The main problem is that all the things used for release management process will not fit into the cloud native paradigm. Your application is not cloud native, you are probably not using CI/CD deployment pipelines, and health checks or using monitoring tools for logs, metrics, and alerts are problematic aspects. Your application is probably really static and complicated to deploy. This complexity will not help or magically disappear with the migration to Kubernetes. It will just make things worse. Cloud native means decoupling OS from the application, which is what containers are doing.
In software industry evolution, first we’ve had a waterfall, then Agile, and now release management called DevOps. This is a really important piece of the puzzle and there is not one rule to follow here. Each team uses what works best for them and if you want to stick to your existing routine, please do. You just need to make sure that your routine will work for cloud native apps meaning you will probably have to change something. It is not easy to switch the whole team to embrace DevOps principles, so this can take some time. Be prepared for that.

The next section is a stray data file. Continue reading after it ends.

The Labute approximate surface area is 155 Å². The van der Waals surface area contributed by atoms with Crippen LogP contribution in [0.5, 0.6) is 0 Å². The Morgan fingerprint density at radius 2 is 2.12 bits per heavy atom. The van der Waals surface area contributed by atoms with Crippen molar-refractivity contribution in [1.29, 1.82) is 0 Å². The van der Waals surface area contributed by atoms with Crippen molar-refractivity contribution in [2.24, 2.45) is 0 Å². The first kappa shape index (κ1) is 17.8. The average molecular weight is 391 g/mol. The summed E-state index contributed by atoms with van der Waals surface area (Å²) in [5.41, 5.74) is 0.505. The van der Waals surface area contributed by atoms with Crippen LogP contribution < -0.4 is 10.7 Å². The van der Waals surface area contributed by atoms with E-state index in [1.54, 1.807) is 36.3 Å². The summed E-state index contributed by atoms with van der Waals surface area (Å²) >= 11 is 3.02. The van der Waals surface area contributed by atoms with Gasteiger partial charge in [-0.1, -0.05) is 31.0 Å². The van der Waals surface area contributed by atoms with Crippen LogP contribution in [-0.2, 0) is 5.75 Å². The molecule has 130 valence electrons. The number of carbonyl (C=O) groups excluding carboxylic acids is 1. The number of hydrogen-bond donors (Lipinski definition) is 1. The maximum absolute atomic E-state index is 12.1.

If you want to check my take on DevOps in general, please read What is DevOps?
This is not exactly a solution that you need to blindly follow. It is here to give you an idea and to explain the processes and problems you might encounter along the way. It is an extensive topic and I will not go down into the details trying to explain everything I mention.